By Priscilla Alvarez and Sam Fossum, CNN
Washington (CNN) — Vice President Kamala Harris will attend a global climate summit in Dubai following pushback over President Joe Biden skipping the opening of the gathering this week.
Harris’ attendance at COP28 is in line with her recent steps to ramp up public messaging on climate. In recent months, the vice president has attended climate-related events, including talking to students and young voters on an issue central to them.
Kirsten Allen, Harris’ press secretary, said in a statement that the vice president will attend the conference on Friday and Saturday.
“Throughout her engagements, the Vice President will underscore the Biden-Harris Administration’s success in delivering on the most ambitious climate agenda in history, both at home and abroad,” Allen wrote.
The vice president’s travel comes after climate activists and experts expressed frustration with Biden missing the gathering this year. Since taking office, Biden has attended the annual UN climate summit in person in 2021 and 2022.
The administration’s handling of climate change reflects a larger pattern ahead of next year’s general election. Recent polls show Biden receiving low approval ratings from voters and trailing former President Donald Trump, the frontrunner for the Republican presidential nomination, in battleground states. At the same time, the administration has struggled to promote its signature achievements in a way that resonates with voters.
Climate change is often one of the issues cited by young progressive voters as a top priority. While Biden has made it a top priority since coming into office – he signed the Inflation Reduction Act into law, which includes key provisions to reduce carbon emissions, and has recommitted the US to the Paris Agreement to reduce greenhouse gas emissions – there is still an undercurrent among young voters that the administration has still not done enough.
A Washington Post-University of Maryland poll from July found that 57% of Americans disapprove of the way Biden has handled climate policy, including 59% of voters 18-29 years old. Seventy-four percent of Democrats said they approved of how Biden had addressed the issue, but just 40% of independents and 8% of Republicans agreed. Most Americans – 71% – said they had read or heard very little about the Inflation Reduction Act, the major climate policy legislation Biden signed into law last year.
When asked about the president skipping the summit, the White House has cited the attendance of top US officials, including US climate envoy John Kerry and White House national climate adviser Ali Zaidi. The conference will be attended by nearly 200 countries.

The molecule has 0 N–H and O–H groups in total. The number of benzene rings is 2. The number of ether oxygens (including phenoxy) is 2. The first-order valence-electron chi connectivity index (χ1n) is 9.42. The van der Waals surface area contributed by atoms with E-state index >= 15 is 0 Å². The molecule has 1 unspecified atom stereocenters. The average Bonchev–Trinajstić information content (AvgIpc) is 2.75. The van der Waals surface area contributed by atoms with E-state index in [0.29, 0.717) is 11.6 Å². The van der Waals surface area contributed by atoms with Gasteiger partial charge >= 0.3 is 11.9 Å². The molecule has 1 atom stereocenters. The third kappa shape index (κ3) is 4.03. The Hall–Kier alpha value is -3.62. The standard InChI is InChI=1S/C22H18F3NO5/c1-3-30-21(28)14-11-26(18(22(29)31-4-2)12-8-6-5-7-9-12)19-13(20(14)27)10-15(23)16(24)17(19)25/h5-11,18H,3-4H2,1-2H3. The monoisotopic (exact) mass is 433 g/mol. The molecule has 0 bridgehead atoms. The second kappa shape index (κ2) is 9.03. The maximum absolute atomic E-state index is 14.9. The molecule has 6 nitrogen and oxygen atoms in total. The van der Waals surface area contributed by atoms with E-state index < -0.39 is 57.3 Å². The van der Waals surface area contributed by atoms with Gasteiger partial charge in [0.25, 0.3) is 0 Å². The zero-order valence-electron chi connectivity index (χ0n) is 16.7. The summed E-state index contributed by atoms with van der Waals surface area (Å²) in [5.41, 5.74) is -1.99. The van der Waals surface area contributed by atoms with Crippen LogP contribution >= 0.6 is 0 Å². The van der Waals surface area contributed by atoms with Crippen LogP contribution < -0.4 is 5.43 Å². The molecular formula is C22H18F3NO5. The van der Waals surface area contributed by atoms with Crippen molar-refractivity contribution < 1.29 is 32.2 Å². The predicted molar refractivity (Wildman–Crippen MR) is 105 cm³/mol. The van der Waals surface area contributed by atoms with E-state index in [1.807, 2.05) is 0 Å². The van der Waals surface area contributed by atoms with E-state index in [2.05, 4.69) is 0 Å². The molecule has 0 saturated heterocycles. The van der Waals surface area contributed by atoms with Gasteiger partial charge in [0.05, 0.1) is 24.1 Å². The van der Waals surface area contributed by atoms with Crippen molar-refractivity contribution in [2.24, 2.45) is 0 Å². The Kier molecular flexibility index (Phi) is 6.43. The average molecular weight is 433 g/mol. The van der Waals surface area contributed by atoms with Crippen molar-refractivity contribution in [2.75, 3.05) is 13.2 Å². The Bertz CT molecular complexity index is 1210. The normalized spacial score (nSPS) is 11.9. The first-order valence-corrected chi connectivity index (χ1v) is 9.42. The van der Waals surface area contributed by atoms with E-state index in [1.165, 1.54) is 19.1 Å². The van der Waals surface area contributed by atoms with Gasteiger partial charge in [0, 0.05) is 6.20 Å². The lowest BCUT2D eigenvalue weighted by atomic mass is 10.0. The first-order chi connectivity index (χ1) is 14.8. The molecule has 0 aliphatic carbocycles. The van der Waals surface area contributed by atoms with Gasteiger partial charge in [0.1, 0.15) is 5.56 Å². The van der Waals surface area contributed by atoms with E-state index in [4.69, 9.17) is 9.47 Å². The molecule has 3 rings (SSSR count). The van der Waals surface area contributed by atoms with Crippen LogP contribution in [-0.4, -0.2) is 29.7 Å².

Although US presidents historically haven’t attended every international climate summit, Biden skipping the conference is notable, Tom Evans, a policy adviser for international climate think tank E3G, told CNN earlier this week.
“It’s definitely a shame that he won’t be there. When he’s not part of the conversation, that shows the US that’s not fully at the table at the highest level,” Evans said, adding that the president not attending in person is a “missed opportunity” ahead of the 2024 election.
“This will be the final COP before the US election – the US election might happen during the next COP,” he told CNN.
Still, some activists and small island nations have called into question the effectiveness of the annual international climate summit process. High-profile Swedish youth activist Greta Thunberg opted to skip the summit, saying it was a space for “greenwashing” last year.
This year’s conference is under even more scrutiny. The COP28 president-designate Sultan Al Jaber on Wednesday strongly denied accusations that his team sought to use the international climate talks in Dubai to strike fossil fuel deals for the UAE’s state-owned oil and gas company.
Several media outlets, including CNN, this week published stories based on a cache of leaked documents obtained by the UK-registered Centre for Climate Reporting, which appeared to be briefing notes for Al Jaber for meetings with foreign officials in the run-up to the summit. Al Jaber also runs the Abu Dhabi National Oil Company. He denies ever seeing the documents or ever using such talking points in his discussions.
“These allegations are false, not true, incorrect, and not accurate,” he said at a news conference in Dubai on Wednesday. “And it’s an attempt to undermine the work of the COP28 presidency.”
It’s not clear how many of the meetings actually took place, but the leaked notes appear to offer an insight into how the team hoped to use them as a vehicle for new deals. CNN has reached out to the 15 countries mentioned, four of which have confirmed meetings, but said either no business discussions took place or would not confirm if they did. Another two replied to say no meeting occurred.
Al Jaber emphasized that all of his meetings with officials were squarely focused on his COP28 agenda.
This story has been updated with additional developments on Wednesday.
CNN’s Camila DeChalus, Angela Dewan and Ella Nilsen contributed to this report.
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